Does Exposure to the Refugee Crisis Make Natives More Hostile? By D. HANGARTNER, E. DINAS, M. MARBACH, K. MATAKOS & D. XEFTERIS

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Thursday, September 28, 2017
Does Exposure to the Refugee Crisis Make Natives More Hostile? By D. HANGARTNER, E. DINAS, M. MARBACH, K. MATAKOS & D. XEFTERIS
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Cite as: Hangartner, D., and Dinas, E., and Marbach, M., and Matakos, K., and Xefteris, D., 2017, "Does Exposure to the Refugee Crisis Make Natives More Hostile?" (September 25, 2017). Stanford-Zurich Immigration Policy Lab Working Paper No. 17-02. Available at SSRN: https://ssrn.com/abstract=3042936 or http://dx.doi.org/10.2139/ssrn.3042936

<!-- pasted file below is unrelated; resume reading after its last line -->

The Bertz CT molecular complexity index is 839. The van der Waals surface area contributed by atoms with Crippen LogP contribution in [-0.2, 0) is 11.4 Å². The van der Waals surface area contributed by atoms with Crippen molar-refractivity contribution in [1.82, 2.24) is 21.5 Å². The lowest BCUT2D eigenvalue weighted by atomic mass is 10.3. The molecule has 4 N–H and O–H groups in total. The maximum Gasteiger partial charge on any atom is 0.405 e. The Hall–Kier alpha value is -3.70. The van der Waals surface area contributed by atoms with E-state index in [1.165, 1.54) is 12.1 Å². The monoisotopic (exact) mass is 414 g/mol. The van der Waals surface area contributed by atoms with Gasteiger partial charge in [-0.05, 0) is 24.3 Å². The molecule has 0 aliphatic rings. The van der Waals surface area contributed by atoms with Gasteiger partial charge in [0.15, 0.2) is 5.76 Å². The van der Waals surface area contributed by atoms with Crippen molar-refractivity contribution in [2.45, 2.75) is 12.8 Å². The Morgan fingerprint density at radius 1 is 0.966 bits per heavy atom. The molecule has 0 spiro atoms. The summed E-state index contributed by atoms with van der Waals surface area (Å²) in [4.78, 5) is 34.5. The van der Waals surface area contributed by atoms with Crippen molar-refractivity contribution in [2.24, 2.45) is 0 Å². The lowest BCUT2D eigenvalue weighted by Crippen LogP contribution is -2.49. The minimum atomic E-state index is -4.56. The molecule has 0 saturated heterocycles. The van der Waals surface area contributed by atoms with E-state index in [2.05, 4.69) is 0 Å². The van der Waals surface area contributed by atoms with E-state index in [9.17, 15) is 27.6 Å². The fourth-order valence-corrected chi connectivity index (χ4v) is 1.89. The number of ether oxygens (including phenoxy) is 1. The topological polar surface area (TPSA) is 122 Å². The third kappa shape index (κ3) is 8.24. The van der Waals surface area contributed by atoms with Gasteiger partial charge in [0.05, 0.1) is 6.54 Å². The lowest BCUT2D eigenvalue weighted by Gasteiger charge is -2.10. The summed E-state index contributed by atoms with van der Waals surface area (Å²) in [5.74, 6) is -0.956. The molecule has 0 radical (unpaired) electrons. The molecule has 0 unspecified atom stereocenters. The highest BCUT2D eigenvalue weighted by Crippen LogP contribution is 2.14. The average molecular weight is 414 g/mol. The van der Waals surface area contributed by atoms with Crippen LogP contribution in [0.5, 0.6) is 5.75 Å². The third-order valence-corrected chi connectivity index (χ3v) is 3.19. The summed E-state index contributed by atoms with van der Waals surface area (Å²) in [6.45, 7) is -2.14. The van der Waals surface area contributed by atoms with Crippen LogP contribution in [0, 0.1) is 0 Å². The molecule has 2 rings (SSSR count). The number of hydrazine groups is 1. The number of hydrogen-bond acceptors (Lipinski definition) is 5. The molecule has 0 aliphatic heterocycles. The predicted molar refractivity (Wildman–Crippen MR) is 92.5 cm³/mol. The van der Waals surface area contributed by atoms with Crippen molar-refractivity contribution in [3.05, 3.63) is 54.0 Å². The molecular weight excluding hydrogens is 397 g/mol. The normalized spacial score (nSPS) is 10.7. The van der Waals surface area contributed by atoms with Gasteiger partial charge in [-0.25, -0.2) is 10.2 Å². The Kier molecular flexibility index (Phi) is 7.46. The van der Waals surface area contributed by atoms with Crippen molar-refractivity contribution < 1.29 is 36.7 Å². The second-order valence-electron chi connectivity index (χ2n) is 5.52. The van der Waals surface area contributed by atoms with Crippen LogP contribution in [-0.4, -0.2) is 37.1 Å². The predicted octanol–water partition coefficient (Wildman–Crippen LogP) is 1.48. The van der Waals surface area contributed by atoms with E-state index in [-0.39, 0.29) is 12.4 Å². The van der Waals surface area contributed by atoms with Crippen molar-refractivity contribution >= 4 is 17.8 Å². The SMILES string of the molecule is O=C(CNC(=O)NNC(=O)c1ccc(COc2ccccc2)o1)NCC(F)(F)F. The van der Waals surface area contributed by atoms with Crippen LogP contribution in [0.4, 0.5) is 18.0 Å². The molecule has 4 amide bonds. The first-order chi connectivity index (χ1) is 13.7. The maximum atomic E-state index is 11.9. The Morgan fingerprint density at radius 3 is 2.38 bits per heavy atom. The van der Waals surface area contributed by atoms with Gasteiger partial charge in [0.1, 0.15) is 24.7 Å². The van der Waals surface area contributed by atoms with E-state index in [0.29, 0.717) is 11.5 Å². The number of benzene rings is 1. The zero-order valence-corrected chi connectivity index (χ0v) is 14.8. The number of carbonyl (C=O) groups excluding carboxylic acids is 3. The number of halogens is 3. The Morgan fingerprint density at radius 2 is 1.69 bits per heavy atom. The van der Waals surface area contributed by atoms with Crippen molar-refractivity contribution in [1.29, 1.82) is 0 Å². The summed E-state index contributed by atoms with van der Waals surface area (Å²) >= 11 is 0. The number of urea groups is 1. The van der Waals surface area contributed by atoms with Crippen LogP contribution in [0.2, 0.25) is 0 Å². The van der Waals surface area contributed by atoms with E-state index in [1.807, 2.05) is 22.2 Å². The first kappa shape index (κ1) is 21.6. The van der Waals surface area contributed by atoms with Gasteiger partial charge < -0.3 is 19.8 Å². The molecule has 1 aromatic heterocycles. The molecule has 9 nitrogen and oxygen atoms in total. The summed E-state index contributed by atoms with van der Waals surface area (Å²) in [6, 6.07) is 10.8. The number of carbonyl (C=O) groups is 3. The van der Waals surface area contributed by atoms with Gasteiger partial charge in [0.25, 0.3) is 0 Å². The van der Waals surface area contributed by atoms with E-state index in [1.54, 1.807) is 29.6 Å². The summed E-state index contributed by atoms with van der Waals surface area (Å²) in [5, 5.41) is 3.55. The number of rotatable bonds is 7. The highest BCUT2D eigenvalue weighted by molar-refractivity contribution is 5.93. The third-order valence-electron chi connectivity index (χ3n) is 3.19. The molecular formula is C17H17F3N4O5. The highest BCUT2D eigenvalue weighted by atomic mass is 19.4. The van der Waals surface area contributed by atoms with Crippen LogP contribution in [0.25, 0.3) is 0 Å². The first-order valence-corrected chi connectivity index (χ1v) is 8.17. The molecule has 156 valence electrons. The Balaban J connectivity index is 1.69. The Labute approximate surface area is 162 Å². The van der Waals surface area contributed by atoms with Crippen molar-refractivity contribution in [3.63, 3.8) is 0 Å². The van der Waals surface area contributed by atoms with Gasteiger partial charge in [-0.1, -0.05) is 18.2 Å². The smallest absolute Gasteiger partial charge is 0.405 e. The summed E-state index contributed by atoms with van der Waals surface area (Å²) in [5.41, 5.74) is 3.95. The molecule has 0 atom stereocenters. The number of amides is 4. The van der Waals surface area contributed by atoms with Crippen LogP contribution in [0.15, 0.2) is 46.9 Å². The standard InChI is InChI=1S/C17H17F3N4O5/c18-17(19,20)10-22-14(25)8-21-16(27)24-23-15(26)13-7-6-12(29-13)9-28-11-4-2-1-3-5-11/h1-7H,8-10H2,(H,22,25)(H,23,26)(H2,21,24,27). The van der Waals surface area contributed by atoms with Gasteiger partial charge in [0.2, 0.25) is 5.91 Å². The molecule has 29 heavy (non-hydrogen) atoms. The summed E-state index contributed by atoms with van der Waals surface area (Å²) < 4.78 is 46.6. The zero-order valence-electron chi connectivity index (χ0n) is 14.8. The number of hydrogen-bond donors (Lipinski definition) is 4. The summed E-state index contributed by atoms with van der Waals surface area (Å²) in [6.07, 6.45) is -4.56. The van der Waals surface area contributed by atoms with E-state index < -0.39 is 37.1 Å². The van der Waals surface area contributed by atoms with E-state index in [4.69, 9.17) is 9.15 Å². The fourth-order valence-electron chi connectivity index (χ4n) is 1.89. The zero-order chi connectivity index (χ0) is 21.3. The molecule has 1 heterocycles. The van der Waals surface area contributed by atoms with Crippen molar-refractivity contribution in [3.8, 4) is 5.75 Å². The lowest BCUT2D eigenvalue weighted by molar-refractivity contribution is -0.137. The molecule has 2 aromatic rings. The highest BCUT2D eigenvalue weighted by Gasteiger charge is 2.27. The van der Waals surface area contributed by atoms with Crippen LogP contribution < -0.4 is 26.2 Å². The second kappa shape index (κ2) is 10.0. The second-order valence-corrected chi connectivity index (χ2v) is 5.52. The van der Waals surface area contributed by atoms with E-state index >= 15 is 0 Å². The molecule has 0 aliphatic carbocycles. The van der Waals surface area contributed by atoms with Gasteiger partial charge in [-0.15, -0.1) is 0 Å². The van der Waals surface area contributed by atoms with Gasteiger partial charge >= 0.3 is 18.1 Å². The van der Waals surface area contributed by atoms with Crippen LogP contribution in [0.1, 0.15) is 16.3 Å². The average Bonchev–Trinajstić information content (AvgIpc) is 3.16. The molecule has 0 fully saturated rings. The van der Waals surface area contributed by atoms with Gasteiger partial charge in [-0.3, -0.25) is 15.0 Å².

Abstract

Although Europe has experienced unprecedented numbers of refugee arrivals since 2015, there exists almost no causal evidence regarding the impact of the refugee crisis on natives’ attitudes, policy preferences, or political engagement. We provide evidence from a natural experiment in the Aegean Sea, where Greek islands close to the Turkish coast experienced a sudden and massive increase in refugee arrivals while similar islands slightly farther away did not. Leveraging distance as an instrument for between-island variation in exposure to the refugee crisis allows us to obtain causal estimates of its impact. In our targeted survey of 2,070 islands residents, we find that immediate exposure to large-scale refugee arrivals induces sizable and lasting increases in natives’ hostility toward refugee, immigrant and Muslim minorities; support for restrictive asylum and immigration policies; and political engagement to effect such policies.

Available at SSRN: https://ssrn.com/abstract=3042936 or http://dx.doi.org/10.2139/ssrn.3042936